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Divergent (Book 1) by Veronica Roth
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Divergent (Book 1) (original 2011; edition 2012)

by Veronica Roth

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8,194808382 (4.12)575
Member:edspicer
Title:Divergent (Book 1)
Authors:Veronica Roth
Info:Katherine Tegen Books (2012), Paperback, 576 pages
Collections:Your library
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Divergent by Veronica Roth (2011)

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When I first read the novel, Divergent, I thought the plot was interesting, even if the imaginary country was somewhat reminiscent of the divided states in Hunger Games. All too often, young adult novels involving political ideas tend to oversimplify their characters’ experiences, in order to satisfy a good versus evil paradigm, so I was willing to allow the oversimplification in Divergent to pass and focused on the character development as I read the novel.

After I finished the novel, I noticed a question-answer piece in the back, wherein the author discussed her Christian values and how much she enjoyed working them into the novel.

I had not noticed any blatant Christian values in the novel, other than an occasional reference to depending on God from some of the Abnegation faction’s leaders. Interestingly, these same Abnegation leaders are some of the more complex characters in the novel, since there are rumors from some of them about one of their leaders—rumors that turn out to be true. So, while the Abnegation faction are all supposed to be selfless, non-violent, and morally incorruptible, it turns out that even their leaders have these faults.

The movie, however, highlights the tensions between the Abnegation (symbolizing Christians) and the Erudite (symbolizing science and reason) more strongly than the novel did, even though the movie does not mention religious beliefs at all.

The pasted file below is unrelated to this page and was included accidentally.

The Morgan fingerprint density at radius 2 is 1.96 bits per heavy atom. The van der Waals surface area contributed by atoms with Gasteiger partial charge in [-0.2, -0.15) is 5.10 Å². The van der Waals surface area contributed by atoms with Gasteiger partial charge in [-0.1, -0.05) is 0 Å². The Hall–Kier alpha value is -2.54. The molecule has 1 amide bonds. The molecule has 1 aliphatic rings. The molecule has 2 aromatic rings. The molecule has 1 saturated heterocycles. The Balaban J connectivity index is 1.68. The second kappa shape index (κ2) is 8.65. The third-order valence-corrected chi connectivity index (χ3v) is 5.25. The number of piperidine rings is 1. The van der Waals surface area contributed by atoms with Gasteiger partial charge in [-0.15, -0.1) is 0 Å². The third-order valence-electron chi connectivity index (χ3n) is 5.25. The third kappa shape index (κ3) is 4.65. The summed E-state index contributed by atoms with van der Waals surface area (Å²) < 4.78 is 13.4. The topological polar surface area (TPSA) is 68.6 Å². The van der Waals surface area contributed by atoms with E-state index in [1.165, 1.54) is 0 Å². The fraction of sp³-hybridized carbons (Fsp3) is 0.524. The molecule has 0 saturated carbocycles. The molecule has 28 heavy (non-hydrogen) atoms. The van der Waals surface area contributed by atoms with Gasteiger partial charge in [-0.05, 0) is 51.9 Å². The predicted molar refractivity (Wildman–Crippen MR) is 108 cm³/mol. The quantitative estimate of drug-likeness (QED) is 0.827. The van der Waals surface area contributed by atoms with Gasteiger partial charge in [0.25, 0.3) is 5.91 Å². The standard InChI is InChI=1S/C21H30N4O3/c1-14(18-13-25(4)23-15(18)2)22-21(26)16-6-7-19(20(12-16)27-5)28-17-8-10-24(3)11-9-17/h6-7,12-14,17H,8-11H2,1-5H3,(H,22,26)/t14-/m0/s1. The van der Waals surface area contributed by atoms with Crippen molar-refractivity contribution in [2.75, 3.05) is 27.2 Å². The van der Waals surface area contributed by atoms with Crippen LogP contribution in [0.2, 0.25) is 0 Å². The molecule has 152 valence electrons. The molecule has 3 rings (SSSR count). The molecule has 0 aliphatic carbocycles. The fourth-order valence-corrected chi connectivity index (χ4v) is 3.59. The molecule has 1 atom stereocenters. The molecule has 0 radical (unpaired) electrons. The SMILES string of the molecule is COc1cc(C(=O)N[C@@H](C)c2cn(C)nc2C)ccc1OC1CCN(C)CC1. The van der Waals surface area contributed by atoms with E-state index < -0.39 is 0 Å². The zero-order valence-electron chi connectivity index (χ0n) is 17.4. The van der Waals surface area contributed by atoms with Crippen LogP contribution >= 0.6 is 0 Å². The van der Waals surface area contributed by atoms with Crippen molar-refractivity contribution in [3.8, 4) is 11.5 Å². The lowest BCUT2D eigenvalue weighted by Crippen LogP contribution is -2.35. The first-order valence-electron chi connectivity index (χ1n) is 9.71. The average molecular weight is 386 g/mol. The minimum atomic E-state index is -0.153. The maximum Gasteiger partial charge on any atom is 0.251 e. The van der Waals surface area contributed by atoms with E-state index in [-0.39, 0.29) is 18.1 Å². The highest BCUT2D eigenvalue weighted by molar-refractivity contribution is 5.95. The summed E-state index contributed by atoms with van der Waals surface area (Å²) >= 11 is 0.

Instead, the movie follows the idea that “knowledge leads to a lust for power,” which is political spinning of the maxim that “knowledge is power.” My mother once reminded me that I should appreciate my education because no one can take what I learn away from me.

In the Divergent world, however, those with the will to learn are also the power hungry, and the main conflict of the novel centers around the Erudite faction using their knowledge to manipulate the Dauntless faction, which is the city’s police force, into becoming an army for them to take over the city government from the Abnegation faction.

Following the symbolism through the movie’s action, then, Christians believe that science is lying about what we know about the creation and powers of the universe in order to undermine Christian beliefs and to gain power over everyone. Furthermore, the only way science can prevail is to use technology to manipulate the military into rounding up and killing all the Christians.

What is not clear in the movie is why only the Abnegation faction has members that are so diverse—Tris’ mother was formerly Dauntless, and Four’s father really did beat him in his attempts to make him a better, more selfless person—reliving those moments is one of Four’s four fears. Tris herself chooses Dauntless and her brother chooses Erudite, both choices are seen as a condemnation of the Abnegation faction.

It is possible that Roth’s inexperience with other kinds of people left many of her factional characters flat, while her experiences with her own Christian community became the foundations for the more complex people we encounter in the Abnegation faction.

What is apparent is that Roth wanted to highlight the paranoid fear being experienced by many Christian communities in America—many are constantly acting in abhorrent ways, so earn other Christians bad reputations. If this is case, then Roth’s decision to create separate factions in her novels is to highlight the errors of these stereotypes, even as her novels commit them. ( )
1 vote hefruth | Aug 24, 2014 |
Divergent Shelf Notes Review
Dear Reader,